The appellate court rightfully disagreed with the trial court that defendant’s allegations, taken as true (as the court must during first-stage review), did not present the gist of a constitutional claim necessary to avoid summary dismissal (“Because Hammond was the only eyewitness to the actual shooting, other than defendant, we find his sworn allegation that he ‘was told not to say that he (Murrell) had a gun’ establishes the gist of a constitutional claim.”). ¶ 13. The Court explained that “Defendant’s entire defense at trial revolved around the theory of self-defense and his testimony that Murrell had a gun on his person. Hammond, however, testified at trial that he did not see Murrell holding a gun or anything in Murrell’s hands. This testimony was extremely damaging to defendant’s defense. Hammond’s affidavit establishes, at least for purposes of first- stage proceedings, that this damaging testimony was untrue. Hammond, as the sole witness to the shooting, was the key witness in this case and thus there is a reasonable likelihood that his curtailed testimony affected the verdict.”). ¶ 14.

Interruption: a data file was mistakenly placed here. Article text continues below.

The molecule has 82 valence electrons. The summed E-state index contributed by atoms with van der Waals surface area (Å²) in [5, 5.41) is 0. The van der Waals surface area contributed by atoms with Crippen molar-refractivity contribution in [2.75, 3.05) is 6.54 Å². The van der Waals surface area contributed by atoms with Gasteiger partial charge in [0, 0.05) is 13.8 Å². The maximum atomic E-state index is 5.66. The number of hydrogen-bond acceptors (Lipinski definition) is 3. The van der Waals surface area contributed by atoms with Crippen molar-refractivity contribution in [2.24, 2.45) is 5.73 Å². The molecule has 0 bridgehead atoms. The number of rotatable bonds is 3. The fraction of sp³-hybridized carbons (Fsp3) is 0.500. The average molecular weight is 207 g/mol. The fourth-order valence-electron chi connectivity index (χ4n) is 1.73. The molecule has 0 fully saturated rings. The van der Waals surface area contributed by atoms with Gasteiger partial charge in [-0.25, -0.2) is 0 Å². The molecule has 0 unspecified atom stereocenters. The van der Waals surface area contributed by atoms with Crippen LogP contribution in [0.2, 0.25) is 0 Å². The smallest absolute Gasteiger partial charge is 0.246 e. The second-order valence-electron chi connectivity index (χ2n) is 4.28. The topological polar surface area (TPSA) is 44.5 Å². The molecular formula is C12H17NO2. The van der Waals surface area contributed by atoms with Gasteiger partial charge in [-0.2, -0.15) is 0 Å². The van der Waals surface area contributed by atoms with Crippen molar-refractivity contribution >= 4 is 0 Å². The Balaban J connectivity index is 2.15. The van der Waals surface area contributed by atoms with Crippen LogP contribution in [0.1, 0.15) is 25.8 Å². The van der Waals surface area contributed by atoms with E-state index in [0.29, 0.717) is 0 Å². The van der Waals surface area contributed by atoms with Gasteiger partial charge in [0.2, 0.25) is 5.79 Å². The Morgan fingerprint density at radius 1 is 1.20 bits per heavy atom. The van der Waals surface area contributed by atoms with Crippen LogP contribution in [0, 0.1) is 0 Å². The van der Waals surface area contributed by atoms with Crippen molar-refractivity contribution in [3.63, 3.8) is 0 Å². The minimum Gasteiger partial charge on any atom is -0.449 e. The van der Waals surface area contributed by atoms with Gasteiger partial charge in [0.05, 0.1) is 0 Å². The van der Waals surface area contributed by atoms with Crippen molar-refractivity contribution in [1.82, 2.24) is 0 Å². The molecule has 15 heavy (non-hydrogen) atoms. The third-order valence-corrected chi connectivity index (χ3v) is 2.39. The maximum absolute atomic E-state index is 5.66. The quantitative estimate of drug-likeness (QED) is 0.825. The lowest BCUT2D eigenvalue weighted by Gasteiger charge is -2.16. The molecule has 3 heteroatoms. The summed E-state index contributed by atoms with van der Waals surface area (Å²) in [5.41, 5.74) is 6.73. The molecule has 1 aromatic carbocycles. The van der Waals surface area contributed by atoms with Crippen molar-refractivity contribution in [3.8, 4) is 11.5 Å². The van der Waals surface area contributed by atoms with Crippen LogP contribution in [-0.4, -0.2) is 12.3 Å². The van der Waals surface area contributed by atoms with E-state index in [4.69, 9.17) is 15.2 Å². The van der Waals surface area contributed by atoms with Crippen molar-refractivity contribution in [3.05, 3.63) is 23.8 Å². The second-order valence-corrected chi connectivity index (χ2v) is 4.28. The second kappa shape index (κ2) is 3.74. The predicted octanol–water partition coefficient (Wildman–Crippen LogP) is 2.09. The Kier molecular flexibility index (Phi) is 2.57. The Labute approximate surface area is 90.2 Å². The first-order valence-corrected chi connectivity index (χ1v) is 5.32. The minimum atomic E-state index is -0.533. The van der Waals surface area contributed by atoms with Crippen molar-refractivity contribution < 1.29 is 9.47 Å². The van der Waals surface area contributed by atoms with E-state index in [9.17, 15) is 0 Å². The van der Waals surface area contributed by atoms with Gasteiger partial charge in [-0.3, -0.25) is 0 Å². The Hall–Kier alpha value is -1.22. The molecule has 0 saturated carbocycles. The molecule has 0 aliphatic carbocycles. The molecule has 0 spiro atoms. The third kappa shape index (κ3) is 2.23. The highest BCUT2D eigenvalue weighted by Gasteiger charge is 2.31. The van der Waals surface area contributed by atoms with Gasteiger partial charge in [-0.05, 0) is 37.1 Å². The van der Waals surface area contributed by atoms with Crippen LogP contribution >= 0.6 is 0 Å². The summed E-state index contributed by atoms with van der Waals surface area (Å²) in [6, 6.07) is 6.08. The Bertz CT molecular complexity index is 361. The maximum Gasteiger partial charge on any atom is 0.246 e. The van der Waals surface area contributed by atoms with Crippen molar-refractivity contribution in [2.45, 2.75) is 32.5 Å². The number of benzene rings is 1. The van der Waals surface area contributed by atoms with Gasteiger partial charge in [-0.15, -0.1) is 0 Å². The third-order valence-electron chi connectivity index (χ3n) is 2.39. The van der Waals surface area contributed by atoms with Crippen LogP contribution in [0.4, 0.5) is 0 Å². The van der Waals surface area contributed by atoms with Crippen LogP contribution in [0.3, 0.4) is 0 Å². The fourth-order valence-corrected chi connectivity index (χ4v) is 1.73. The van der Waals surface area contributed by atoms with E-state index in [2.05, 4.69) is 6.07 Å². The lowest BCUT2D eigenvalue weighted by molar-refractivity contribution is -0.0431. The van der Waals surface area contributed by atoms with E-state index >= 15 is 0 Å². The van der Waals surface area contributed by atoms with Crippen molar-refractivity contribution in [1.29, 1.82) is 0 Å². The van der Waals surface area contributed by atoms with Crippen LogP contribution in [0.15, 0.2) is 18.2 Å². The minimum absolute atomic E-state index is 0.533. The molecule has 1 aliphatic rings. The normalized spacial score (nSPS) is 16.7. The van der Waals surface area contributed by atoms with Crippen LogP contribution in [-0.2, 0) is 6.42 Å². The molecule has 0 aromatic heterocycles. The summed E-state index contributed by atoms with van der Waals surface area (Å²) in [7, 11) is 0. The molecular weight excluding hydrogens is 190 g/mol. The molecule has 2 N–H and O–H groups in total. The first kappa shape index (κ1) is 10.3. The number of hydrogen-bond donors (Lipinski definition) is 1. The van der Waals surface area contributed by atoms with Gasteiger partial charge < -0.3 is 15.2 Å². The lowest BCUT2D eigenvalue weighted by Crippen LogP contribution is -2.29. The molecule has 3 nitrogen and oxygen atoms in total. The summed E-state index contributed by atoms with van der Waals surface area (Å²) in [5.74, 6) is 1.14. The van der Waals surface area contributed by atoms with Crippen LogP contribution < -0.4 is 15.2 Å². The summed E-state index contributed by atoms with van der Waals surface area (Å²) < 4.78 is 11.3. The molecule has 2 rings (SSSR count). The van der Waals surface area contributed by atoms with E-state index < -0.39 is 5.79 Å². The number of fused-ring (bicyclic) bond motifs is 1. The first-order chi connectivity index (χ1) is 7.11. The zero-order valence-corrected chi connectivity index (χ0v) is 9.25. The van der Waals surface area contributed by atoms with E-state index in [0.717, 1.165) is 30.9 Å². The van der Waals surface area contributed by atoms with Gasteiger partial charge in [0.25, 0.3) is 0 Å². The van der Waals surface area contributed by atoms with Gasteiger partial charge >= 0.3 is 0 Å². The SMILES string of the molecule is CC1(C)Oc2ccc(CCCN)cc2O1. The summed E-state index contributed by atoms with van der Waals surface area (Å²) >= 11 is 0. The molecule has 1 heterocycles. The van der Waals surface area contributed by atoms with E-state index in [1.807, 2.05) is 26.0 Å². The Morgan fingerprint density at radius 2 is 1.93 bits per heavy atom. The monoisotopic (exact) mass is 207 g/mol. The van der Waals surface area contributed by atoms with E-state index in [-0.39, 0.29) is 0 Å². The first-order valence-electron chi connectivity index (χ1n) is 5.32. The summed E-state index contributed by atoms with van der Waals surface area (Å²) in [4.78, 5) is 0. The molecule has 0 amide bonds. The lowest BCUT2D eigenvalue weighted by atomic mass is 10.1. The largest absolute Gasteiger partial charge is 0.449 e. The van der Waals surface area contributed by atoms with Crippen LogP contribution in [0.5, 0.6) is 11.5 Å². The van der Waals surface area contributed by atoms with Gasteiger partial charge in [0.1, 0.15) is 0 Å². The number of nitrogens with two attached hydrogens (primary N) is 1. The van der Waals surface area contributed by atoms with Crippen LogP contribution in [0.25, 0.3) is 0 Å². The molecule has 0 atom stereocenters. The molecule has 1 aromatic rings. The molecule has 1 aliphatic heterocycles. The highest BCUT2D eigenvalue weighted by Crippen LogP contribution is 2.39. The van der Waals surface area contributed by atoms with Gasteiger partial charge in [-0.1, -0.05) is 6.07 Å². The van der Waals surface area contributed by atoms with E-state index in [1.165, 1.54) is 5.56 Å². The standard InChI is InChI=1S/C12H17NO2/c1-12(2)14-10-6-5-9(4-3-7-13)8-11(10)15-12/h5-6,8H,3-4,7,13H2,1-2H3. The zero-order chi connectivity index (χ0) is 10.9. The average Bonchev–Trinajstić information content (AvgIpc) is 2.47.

I agree with the appellate court’s original decision as to the 2-1401 petition that the existence of a family relationship between the State’s witness and the ASA, while it should have been disclosed to the State, would not necessitate a new trial because the defendant was unable to prove how that relationship impacted the witness’ trial testimony. However, when the defendant was somehow able to obtain the affidavit that he obtained from the same witness, who defendant had already established in a prior proceeding was related to the ASA (through a letter from the ASA conceding this), indicating that the only eye-witness in the case had committed perjury when testifying about key facts in the case, that pro se post-conviction should have absolutely survived first-stage dismissal, and the appellate court in this case was correct for deciding so. These are exactly the type of claims that the PCHA is designed for. The defendant should have, at minimum, received counsel to develop these claims and conduct an evidentiary hearing on them. The case was correctly reversed and remanded for this purpose.

Actual innocence claims and ineffective assistance claims have different time limits for filing, even when brought in the same petition. (People v. Flowers, 2015 IL App (1st) 113259 (January 6, 2015))